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Derivational Complexity Analysis Revisited

Andreas Schnabl

PhD thesis, University of Innsbruck, 2012.

Abstract

This thesis is concerned with derivational complexity analysis of term rewrite systems. Term rewriting is a simple, but Turing-complete model of computation which resembles first-order functional programming. Derivational complexity is a natural measure of time complexity for term rewrite systems: it relates the maximum number of computational steps in term rewriting (rewrite steps) with the size of the initial term. In the literature, there exist many results certifying upper bounds on the derivational complexity of a term rewrite system whose termination can be proved by certain techniques. In this thesis, we expand upon these results by the following contributions. 

First, we determine the hardness of deciding whether a certain class of functions is an upper bound on the derivational complexity of a given term rewrite system. For that, we employ the arithmetical hierarchy, a device for classifying the degree of undecidability of decision problems. Although term rewriting has some significant differences from other models of computation, it turns out that the hardness of this decision problem is the same as for the corresponding decision problem for Turing Machines.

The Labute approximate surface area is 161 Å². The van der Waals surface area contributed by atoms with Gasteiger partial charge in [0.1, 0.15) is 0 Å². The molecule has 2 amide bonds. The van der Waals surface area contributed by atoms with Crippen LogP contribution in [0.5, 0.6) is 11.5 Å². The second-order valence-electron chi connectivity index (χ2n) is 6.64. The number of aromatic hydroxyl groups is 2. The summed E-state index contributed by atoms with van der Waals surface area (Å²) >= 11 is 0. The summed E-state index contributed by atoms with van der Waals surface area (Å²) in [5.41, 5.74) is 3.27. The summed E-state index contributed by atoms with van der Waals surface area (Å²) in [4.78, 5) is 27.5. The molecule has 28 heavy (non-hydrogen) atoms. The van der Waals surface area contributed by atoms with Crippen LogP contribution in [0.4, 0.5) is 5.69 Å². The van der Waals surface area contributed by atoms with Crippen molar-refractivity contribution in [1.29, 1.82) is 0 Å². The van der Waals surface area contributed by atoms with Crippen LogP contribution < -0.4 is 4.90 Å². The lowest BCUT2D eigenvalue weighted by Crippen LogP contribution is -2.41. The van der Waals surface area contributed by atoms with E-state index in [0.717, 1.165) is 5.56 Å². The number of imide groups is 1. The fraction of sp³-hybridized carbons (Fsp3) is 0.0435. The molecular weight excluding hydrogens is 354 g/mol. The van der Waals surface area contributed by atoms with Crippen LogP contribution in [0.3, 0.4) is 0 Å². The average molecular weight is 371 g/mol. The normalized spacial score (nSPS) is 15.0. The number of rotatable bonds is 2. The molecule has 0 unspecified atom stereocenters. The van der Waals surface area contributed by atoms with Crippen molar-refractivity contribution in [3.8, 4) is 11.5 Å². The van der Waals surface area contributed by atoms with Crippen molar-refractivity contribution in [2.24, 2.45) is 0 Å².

Second, we consider variants of existing termination proof techniques which have been defined specifically for derivational complexity analysis: context dependent interpretations and restrictions of matrix interpretations. We state complexity results corresponding to these techniques. Moreover, despite their seeming difference, we present an equivalence between important subsets of them. 

Third, we consider the currently most important technique for proving termination of term rewrite systems: the dependency pair framework. It is a framework for combining many small partial proof arguments (which are formalised as DP processors) into a complete termination proof of the considered term rewrite system. Moreover, the possibility to define new DP processors makes the dependency pair framework easily extensible. While, as stated before, complexity results exist for many (direct) termination proof techniques, no results existed for any DP processors in the dependency pair framework before. We consider the most important DP processors and give derivational complexity bounds term rewrite systems whose termination can be proved by various combinations of these DP processors. Moreover, we provide examples which show that all these complexity bounds are essentially optimal. 

Finally, we give a brief overview over the software tool TCT, which is an automatic prover for upper complexity bounds for term rewrite systems. The focus of TCT is polynomial bounds. In particular, those techniques mentioned in this thesis, from which a polynomial upper bound on the derivational complexity of the considered term rewrite system can be concluded, have been implemented in TCT.

 

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BibTeX 

@phdthesis{AS12,
author = "Andreas Schnabl".
title = "Derivational Complexity Analysis Revisited",
school = "University of Innsbruck",
year = 2012
}
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